With a broad flat, scalloped rim, painted with a ground of wickerwork in red with eight roundels formed by a flying crane. In between the roundels are half – ruyi motifs and semicircular panels with flowers, positioned opposite each other. The crane itself is an auspicious symbol, representing longevity and wisdom. The reverse of the dish shows three camellia flower sprays in green and red and the base is marked with an artemisia leaf in under glaze blue within a double circle. The center with a scene with a man working his ox in a rice field, a woman and child peaking out of a building nearby.
The scene on this type of dish is normally drawn from the "Romance of the Three Kingdoms" or the "Western Chamber" - it is rare to find one like this that is drawn from the "Gengzhi tu". Diameter 37,5 cm.
25 000 - 35 000 SEK
2 388 - 3 343 EUR
Purchased at Bruun Rasmussen.
The Avalon Collection Part II.
This collection, which in the main focuses on the Interregnum and Kangxi periods has been both carefully and sensitively formed over the last twenty-five years. The collector, a member of the English Oriental Ceramic Society, has assembled the collection with an eye for provenance whilst purchasing from old European collections, well-established antique dealers and at auction.
Academically, the pieces have been well researched both in terms of their symbolism and narrative themes. In many instances the imagery on the pieces has been referenced to episodes in the romantic and historic novels of Chinese mythology, which were used extensively in the decoration of seventeenth century Chinese porcelain.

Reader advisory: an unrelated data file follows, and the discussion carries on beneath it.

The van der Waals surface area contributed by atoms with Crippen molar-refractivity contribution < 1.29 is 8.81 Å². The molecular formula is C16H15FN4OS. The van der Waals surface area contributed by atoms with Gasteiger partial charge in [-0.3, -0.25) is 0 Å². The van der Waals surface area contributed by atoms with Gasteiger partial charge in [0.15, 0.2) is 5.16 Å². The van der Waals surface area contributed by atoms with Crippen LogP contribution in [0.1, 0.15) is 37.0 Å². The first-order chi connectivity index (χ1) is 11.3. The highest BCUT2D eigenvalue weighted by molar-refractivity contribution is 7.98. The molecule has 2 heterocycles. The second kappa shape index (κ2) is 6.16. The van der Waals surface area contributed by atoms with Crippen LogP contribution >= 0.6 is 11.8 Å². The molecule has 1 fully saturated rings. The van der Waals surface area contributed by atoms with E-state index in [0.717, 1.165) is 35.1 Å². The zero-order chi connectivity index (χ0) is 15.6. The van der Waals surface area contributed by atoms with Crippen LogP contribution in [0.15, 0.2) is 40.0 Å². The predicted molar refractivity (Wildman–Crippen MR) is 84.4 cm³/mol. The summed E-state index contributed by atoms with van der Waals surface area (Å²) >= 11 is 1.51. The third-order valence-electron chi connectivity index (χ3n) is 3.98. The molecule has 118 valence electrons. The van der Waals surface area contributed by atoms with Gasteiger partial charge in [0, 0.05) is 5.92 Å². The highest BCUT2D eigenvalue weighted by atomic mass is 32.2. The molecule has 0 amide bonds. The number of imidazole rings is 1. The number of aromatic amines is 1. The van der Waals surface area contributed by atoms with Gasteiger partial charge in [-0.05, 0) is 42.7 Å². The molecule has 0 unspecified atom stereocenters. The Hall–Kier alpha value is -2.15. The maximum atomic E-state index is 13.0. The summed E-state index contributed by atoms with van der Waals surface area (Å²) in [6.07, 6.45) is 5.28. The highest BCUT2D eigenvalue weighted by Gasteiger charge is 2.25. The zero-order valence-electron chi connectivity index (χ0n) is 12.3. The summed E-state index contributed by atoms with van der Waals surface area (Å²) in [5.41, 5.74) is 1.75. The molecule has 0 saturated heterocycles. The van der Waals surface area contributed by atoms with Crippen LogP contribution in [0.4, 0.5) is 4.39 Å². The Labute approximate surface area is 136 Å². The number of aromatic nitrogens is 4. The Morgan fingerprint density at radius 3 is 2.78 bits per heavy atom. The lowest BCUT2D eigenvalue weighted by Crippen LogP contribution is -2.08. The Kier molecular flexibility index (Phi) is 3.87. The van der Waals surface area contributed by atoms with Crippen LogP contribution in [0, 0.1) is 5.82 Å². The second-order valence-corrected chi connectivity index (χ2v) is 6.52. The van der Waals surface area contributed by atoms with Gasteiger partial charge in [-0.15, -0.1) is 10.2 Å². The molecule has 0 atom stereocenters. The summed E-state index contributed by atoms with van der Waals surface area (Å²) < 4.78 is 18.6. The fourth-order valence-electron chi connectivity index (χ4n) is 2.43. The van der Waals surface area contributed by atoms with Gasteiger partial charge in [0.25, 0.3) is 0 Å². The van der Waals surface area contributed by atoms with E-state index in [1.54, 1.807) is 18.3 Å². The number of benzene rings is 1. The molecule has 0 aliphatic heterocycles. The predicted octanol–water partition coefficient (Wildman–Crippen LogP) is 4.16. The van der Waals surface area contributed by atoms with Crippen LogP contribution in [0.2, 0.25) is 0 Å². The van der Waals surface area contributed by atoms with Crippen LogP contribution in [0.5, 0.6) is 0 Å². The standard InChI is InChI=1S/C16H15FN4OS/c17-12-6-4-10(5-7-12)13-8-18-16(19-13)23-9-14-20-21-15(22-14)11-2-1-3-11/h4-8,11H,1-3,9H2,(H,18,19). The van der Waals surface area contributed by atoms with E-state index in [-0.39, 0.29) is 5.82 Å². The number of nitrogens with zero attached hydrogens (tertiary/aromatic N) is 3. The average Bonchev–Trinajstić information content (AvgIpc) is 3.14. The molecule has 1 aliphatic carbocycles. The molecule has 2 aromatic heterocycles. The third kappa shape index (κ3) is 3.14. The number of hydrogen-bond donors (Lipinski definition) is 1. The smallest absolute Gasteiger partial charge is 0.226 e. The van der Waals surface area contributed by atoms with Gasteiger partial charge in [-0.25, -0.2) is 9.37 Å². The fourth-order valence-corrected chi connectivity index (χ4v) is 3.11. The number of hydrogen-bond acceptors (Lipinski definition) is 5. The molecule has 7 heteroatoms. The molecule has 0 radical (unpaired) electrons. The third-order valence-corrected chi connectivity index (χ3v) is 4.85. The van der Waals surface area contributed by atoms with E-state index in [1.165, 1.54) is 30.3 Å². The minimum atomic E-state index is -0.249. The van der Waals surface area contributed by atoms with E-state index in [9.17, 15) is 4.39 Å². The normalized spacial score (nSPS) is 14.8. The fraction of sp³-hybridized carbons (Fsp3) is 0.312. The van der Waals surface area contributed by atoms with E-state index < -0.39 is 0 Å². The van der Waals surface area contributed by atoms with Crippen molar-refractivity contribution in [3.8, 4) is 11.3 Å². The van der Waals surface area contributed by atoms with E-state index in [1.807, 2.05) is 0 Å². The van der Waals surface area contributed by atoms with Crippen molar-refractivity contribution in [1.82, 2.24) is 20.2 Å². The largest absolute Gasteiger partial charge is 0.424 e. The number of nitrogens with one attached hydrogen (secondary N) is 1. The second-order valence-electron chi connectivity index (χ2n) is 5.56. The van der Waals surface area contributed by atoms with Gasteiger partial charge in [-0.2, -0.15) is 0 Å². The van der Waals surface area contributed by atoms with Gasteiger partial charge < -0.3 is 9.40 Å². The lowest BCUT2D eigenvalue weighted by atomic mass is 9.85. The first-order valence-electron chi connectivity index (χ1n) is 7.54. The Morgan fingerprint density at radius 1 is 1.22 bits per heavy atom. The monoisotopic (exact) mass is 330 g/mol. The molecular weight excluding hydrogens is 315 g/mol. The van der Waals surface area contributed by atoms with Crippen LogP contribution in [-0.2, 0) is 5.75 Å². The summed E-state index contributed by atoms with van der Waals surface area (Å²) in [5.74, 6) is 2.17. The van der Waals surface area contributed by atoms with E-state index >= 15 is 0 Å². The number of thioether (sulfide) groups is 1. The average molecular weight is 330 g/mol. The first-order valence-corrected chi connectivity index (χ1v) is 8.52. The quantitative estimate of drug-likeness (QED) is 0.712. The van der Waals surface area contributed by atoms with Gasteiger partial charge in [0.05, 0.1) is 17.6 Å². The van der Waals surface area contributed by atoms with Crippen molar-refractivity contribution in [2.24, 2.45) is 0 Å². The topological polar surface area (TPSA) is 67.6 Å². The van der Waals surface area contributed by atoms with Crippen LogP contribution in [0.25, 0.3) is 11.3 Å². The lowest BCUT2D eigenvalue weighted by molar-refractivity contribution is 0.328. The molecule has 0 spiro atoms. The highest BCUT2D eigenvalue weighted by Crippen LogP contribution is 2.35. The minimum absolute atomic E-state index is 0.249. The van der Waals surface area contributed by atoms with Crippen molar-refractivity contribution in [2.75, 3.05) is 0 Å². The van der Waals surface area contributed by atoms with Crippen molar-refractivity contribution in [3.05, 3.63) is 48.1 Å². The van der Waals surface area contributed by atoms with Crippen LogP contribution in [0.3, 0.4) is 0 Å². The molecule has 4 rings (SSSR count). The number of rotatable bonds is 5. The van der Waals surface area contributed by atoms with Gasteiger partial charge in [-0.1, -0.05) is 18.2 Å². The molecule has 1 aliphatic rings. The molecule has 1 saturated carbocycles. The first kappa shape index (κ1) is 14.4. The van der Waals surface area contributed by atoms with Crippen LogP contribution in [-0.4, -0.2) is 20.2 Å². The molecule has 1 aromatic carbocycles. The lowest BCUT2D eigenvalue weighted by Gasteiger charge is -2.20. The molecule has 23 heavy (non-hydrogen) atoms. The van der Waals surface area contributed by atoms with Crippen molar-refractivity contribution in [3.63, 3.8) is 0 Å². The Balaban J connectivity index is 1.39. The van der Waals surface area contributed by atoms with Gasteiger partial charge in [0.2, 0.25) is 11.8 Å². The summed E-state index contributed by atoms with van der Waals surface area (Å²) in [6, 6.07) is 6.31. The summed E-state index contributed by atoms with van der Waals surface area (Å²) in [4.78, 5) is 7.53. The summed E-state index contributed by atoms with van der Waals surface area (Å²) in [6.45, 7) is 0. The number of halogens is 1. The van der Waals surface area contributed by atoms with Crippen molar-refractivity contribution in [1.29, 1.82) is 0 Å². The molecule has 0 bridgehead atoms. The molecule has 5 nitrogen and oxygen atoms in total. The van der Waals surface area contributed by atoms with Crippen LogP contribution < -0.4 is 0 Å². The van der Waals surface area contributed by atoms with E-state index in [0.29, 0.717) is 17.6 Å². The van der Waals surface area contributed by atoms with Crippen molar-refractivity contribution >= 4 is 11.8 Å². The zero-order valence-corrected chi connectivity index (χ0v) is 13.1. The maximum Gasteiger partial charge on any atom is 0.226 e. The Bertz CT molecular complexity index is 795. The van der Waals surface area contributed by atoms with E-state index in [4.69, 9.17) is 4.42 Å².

Compare Crame Medallion dish from the Avalon Collection sold in these rooms in December 2018, lot no 595. (1075996)
Compare also dish in the Collection of the British Museum, Gengzhi tu.
This dish belongs to a fairly large group of unusual dishes that have been given the name “Crane Medallion Dishes” by Christiaan J A Jorg. The group consists exclusively of dishes decorated in the famille verte palet – no variants in under glaze blue or Chinese Imari being known. Most of the dishes are decorated with scenes from literary sources based on woodblock prints but transformed into a circular composition to fit the centre of the dish. To date only 25 of these dishes have been traced to public and private collections in Europe – but not all have been published. Of this small group, only two of the dishes have the same decoration. A more detailed narrative of the “Crane Medallion Dishes” can be found in “Famille Verte: Chinese Porcelain in Green Enamels” by Christiaan J A Jorg, Pages 114 – 117.
The scene of the central medallion is a carefully composed image taken from the “Gengzhi tu”
Independent images of the daily tasks associated with tilling and weaving have a long history in China. However, the creation of a fully developed pictorial cycle only came into existence in the mid-12th century, during the latter part of the Southern Song dynasty, in the form of “ Illustrations of Tilling and Weaving” – “Genzhi tu”. This pictorial theme eventually initiated numerous variations and gradually became increasingly popular as the subject matter on diverse material forms.
The “Gengzhi tu” representations reached a high level of development during reign of the emperor Kangxi who expressed great interest in the agricultural activities of his empire with the establishment in 1681 of experimental ricefields on the periphery of Fengze yuan - ‘Garden of Abundant Marshes”.
Viewing: May 29th – June 3rd at Berzelii Park 1, Stockholm
Open: Mon–Fri 11–18, Sat–Sun 11–17
Auction: June 4th–5th at Arsenalsgatan 2, Stockholm
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